How to find the applications folder?

In former, simpler times a specialfolder.applications would have worked. But with beloved Catalina everything became so much more interesting.

Since Xojo 2019r1 I have a wrapper for getting the applications folder:

[code]Public Function getApplicationsFolder() as FolderItem

dim ApplicationsFolder as FolderItem = SpecialFolder.Applications

if ApplicationsFolder <> Nil and ApplicationsFolder.Exists then Return ApplicationsFolder

dim AppPath as String = “/System/Volumes/Data/Applications”
ApplicationsFolder = GetFolderItem(AppPath, FolderItem.PathTypeShell)
Return ApplicationsFolder
Catch err as UnsupportedFormatException
'catalina is really screwed up
Return Nil
end try

End Function[/code]

In Xojo >= 2019r2.1 this is useless because SpecialFolder.Applications returns the wrong directory. It’s the system applications folder and not the user one. The shellpath is “/System/Applications” and not “/System/Volumes/Data/Applications”.

I found a feature request to change the behaviour (<>). Additionally, I found with a Xojo project to get all applications folders. That doesn’t include the one I need.

Does anyone have a better idea than hardcoding the path for Catalina?

If I am not mistaken, the Specialfolder.application does return the correct path, unless you need access to the default Apple .apps like etc…

“/System/Applications” is not the droid that I’m looking for.

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Hmm - which one isn’t included in the output that you need?
I think the mentioned example project gets all the possible application directories from the OS…

You probably don’t want that one. If I remember correct, this is the same as just “/Applications”, as the Data Volume is mounted at “/System/Volumes/Data”.

But yes… Catalina needs different thinking of “SpecialFolder.Applications”. There are two of them. A system one, and a user one. Safari is in the user one (as far as I remember), Mail in the System one. The Xojo Framework should reflect this somehow. Currently it’s both correct and wrong - depending on which one you’re looking for :slight_smile:

So that’s why I suggest to use the example project for now, and try if you find the desired “” as a .Child in any of these possible Application directories. That seems safer to me than hardcoded paths.

Even better would be to use the Declare to find the app by BundleID. As far as I remember, that’s included in the example project, too.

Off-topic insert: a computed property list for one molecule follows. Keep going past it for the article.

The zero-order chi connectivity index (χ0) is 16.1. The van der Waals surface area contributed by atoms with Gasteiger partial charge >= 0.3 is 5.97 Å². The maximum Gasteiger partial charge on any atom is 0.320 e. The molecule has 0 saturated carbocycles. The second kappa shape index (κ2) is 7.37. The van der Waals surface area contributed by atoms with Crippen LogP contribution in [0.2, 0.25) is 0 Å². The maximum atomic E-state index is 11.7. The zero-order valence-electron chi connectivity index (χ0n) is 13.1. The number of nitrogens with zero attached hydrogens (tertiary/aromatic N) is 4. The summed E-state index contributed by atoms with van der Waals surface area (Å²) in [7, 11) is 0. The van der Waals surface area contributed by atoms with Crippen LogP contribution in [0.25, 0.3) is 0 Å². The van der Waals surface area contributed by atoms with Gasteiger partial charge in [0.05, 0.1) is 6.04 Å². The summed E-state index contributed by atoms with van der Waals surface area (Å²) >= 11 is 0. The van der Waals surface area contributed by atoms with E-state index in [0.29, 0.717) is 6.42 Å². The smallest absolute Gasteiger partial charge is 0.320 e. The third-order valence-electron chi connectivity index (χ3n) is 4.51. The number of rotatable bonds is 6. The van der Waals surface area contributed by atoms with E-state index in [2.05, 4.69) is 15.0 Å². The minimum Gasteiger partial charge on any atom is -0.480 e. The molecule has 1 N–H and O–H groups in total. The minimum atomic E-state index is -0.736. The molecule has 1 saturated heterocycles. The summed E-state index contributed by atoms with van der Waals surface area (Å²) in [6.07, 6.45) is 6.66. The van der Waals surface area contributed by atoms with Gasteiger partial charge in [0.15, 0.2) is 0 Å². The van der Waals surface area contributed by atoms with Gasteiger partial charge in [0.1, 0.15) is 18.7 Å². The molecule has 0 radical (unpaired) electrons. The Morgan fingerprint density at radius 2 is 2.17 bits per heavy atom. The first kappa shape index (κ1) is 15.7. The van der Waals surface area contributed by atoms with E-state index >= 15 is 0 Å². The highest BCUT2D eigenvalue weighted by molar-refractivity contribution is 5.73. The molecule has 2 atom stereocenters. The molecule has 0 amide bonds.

@Jürg Otter: I checked the folderitem array in the debugger and must have missed “/Applications”. Checking each folder for the file I need is rather idiotic. Gr…

Using the bundle id in all cases will not be possible.

There is also the question if I still need the workaround with the “/System/Volumes/Data/Applications” which I had to add for 2019r1.

Almost need a SpecialFolder.UserApplications and SpecialFolder.SystemApplications or something like that since they are two completely different locations

That’s what the Feedback request I mentioned is about.

And don’t forget: (user-home)/Applications :wink:
So it’s more a SystemApplications, AllUsersApplications, UserApplications.
And let’s just ignore all those users that have many of their Applications in Downloads, on Desktop, where-ever.

So to me, an array of all default application directories would fit. Similar story on Windows (x32, x64 programs).
And sure: a shared helper method to find an .app (in those directories; or by BundleID for macOS only) would be nice to have.
Then again… quite easy to write your own (for now). The example project (in Feedback and in the other Thread) has all one needs.

[quote=466678:@Jürg Otter]And don’t forget: (user-home)/Applications :wink:
So it’s more a SystemApplications, AllUsersApplications, UserApplications.
ah right forgot about the Applications dir in the users home folder

yes because these special folder dirs arent about “locating all applications”
they are about “what is the location for this particular thing” and so I dont expect them to track down ALL applications that could ever possible be installed or are installed
There are other means to do that

Indeed, now Catalina has the notion of user level applications, like it has existed in Windows for over a decade. So each user has it’s own Applications folder.

But as far as I can see, it is simply SpecialFolder.UserHome.Child("Applications")

Besides, there are not many applications yet that install in the user Applications folder. None I encountered so far.

none by default
often you can change the install location and you might put them there

Oh, that’s not something new in Catalina - the “Applications” in the “user home” exists for quite some time.
And it does make sense on multi-user systems. Or on managed machines where you don’t have an account that allows to “manage this computer”.

You are right. I did not notice it, but an empty Applications folder exists in my High Sierra install.

I know the use of user installs. As I mentioned, they have been part of Windows for a very long time.

I simply never encountered them in the Mac world so far.